A California-based nationally acclaimed photographer has penned a seminal book for and about pediatric heart patients My Heart vs. the Real World, published by CSHL Press, following ten youngsters and their families as they wind their way through the early years after diagnosis.
Max S. Gerber is a former pediatric pacemaker recipient who received the news of his heart problems with "terror, upset and screaming" as he remembers the event. Worse, unlike the almost routine acceptance of the procedures of heart bypasses, pediatric pacemakers and heart therapies as we now know it, there was literally nothing consoling or enlightening about that procedure when the 34 year old Gerber...who received the heart device when he was the tender age of nine...had to undergo the treatment. There was nothing much written explaining the expectations, survival or life span of the young coronary patient, and the existing literature was not just irrelevant, but significantly misleading, as well as depressing, written as it was for those in advanced years, not kids.
"They opened my chest to place the pacemaker," recounts Gerber. "And after the operation, I read the literature, all of which was geared for senior citizens, and my spirit sank. There was the specific notation that I could expect another 15 years of life." Naturally, this related to those usually in the late stages of life, not Gerber. But it was hard and inconsolable fact to the nine year old Gerber. He saw the text and not the spirit of the words, which depressed him and made him face life, and death, at a very young age. But, in time, it also prodded him to do something about the oversight when he got the chance to do so. And the chance did come, eventually.
Surviving the placement, and the 14 years that followed, Gerber began contemplating just what this all meant to him and other pediatric heart patients. On his own, he thought of combining his photographic talents...he's a recognized photographer based in Los Angeles...and his heartfelt empathy for others who have received any of the forms of heart assistance ranging from small intervention to desperate measures wove themselves into a need to do a book on the subject.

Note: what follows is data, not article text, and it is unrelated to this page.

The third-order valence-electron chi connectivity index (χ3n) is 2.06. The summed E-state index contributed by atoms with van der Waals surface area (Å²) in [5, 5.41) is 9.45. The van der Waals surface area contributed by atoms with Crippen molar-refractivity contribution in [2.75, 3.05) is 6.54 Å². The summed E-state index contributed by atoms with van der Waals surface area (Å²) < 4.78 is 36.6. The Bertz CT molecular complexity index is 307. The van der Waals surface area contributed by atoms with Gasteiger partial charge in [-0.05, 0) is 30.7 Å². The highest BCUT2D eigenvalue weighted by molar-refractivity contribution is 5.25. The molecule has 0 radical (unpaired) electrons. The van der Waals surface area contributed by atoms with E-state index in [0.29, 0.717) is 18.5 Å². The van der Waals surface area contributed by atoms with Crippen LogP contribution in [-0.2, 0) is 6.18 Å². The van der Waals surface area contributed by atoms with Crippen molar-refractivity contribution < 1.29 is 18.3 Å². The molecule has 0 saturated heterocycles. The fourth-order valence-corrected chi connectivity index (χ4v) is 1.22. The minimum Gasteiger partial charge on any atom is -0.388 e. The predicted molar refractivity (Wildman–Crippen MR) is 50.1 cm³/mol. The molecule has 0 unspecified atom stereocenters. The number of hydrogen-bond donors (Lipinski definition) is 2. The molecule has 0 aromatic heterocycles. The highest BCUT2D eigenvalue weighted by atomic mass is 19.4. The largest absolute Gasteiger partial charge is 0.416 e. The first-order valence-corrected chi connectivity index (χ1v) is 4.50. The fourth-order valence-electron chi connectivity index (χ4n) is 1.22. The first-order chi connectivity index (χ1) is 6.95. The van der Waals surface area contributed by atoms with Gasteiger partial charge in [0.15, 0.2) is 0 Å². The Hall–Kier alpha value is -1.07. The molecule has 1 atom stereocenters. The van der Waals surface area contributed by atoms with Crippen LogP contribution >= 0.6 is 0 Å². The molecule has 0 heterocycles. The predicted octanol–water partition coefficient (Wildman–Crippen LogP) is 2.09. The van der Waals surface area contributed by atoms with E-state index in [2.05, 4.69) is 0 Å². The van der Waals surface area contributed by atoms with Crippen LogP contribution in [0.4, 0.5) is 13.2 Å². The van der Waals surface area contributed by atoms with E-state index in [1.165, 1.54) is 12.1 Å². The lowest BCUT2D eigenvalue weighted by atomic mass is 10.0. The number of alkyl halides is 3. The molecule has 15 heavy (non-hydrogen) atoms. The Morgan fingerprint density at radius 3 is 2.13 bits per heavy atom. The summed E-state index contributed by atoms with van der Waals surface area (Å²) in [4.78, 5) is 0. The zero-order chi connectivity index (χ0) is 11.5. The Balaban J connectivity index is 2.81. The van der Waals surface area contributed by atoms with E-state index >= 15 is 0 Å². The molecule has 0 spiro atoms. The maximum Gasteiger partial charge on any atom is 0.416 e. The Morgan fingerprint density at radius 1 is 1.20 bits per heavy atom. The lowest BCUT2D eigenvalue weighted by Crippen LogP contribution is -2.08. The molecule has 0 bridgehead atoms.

First he was tuned into a summer camp for pediatric cardiac patients called "Camp Corazon," off the California Coast on Catalina Island, run by a caring and considerate pediatric nurse. There he hooked into a network of about 160 kids undergoing various procedures involving the heart. Vibrant, young and viable, these children further goaded Gerber into his project that he has pursued for the past two years. Covering the daily and ordinary, as well as the special events, of these ten pediatric cardiac patients...and their families, the book weaves together a sincere, profound and yet uplifting narrative of ordinary people dealing with extraordinary medical problems of various urgencies. These are ordinary families, with a difference. Gerber was "amazed about how forthright and open these families have been." All of the patients evinced congenital heart problems, meaning that they have only known heart problems since birth. "They have all developed adult notions about life," notes Gerber. While not simplifying their existence as "growing up too soon," Gerber grants that the children, and their families, have evolved "adult notions of mortality," based on their various conditions. Gerber relates that one of his subjects, Mario Coletti, dream wish is to be a guest on the Oprah show and speak with her on national TV about the ups and downs of being a child heart patient.
Ironically, considering the growing numbers of children undergoing pediatric cardiac procedures, and the near absolute dearth of non-medical books devoted to the topic, Gerber's product of love and insight should find a ready market. The subjects in the book exhibit problems ranging form ordinary pacemaker placement to open heart bypass surgery, and are followed from birth, through bar mitzvahs, other religious ceremonies, school, vacation, family gatherings, and ordinary meals. Notable more for their averageness, even when the exceptional health problems are factored in, these families show a stoic courage grounded in plain acceptance of a life somewhat different than most of their peers. In no sense is life abnormal, but it can't be denied that cardiac patients of tender years face problems and considerations not usually handled by their schoolmates and play friends. Cardiac patients of any year and severity should be able to share Gerber's insights and their families and caregivers will find recognition and hope in the text.
For more please visit www.heartkidsproject.org.
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